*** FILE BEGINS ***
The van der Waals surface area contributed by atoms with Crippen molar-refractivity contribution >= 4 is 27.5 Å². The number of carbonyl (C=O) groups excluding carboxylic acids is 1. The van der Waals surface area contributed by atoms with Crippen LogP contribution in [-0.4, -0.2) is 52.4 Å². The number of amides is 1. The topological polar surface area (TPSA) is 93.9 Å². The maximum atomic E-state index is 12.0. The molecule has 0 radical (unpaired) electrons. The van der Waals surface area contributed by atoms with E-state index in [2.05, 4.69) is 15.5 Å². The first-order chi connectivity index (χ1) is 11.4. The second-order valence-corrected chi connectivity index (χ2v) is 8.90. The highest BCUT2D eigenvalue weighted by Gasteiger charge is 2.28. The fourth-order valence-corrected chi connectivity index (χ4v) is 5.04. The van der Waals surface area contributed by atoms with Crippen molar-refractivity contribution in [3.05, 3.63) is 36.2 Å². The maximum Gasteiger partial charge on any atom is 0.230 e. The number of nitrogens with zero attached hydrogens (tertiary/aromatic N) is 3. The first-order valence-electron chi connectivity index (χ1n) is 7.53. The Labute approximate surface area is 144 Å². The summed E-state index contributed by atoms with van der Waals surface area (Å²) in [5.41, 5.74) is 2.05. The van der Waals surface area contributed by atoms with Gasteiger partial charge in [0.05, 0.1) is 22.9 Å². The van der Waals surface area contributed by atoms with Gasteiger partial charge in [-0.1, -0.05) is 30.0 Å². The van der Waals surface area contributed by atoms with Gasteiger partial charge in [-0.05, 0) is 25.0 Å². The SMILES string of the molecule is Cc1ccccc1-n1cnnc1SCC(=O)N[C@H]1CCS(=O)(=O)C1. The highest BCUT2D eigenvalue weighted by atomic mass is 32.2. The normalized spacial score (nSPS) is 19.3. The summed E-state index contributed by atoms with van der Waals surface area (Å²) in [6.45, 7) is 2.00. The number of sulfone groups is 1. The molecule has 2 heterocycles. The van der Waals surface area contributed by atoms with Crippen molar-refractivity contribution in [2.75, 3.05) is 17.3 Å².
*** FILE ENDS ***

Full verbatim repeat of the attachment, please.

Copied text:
The van der Waals surface area contributed by atoms with Crippen molar-refractivity contribution >= 4 is 27.5 Å². The number of carbonyl (C=O) groups excluding carboxylic acids is 1. The van der Waals surface area contributed by atoms with Crippen LogP contribution in [-0.4, -0.2) is 52.4 Å². The number of amides is 1. The topological polar surface area (TPSA) is 93.9 Å². The maximum atomic E-state index is 12.0. The molecule has 0 radical (unpaired) electrons. The van der Waals surface area contributed by atoms with E-state index in [2.05, 4.69) is 15.5 Å². The first-order chi connectivity index (χ1) is 11.4. The second-order valence-corrected chi connectivity index (χ2v) is 8.90. The highest BCUT2D eigenvalue weighted by Gasteiger charge is 2.28. The fourth-order valence-corrected chi connectivity index (χ4v) is 5.04. The van der Waals surface area contributed by atoms with Crippen molar-refractivity contribution in [3.05, 3.63) is 36.2 Å². The maximum Gasteiger partial charge on any atom is 0.230 e. The number of nitrogens with zero attached hydrogens (tertiary/aromatic N) is 3. The first-order valence-electron chi connectivity index (χ1n) is 7.53. The Labute approximate surface area is 144 Å². The summed E-state index contributed by atoms with van der Waals surface area (Å²) in [5.41, 5.74) is 2.05. The van der Waals surface area contributed by atoms with Gasteiger partial charge in [0.05, 0.1) is 22.9 Å². The van der Waals surface area contributed by atoms with Gasteiger partial charge in [-0.1, -0.05) is 30.0 Å². The van der Waals surface area contributed by atoms with Gasteiger partial charge in [-0.05, 0) is 25.0 Å². The SMILES string of the molecule is Cc1ccccc1-n1cnnc1SCC(=O)N[C@H]1CCS(=O)(=O)C1. The highest BCUT2D eigenvalue weighted by atomic mass is 32.2. The normalized spacial score (nSPS) is 19.3. The summed E-state index contributed by atoms with van der Waals surface area (Å²) in [6.45, 7) is 2.00. The number of sulfone groups is 1. The molecule has 2 heterocycles. The van der Waals surface area contributed by atoms with Crippen molar-refractivity contribution in [2.75, 3.05) is 17.3 Å².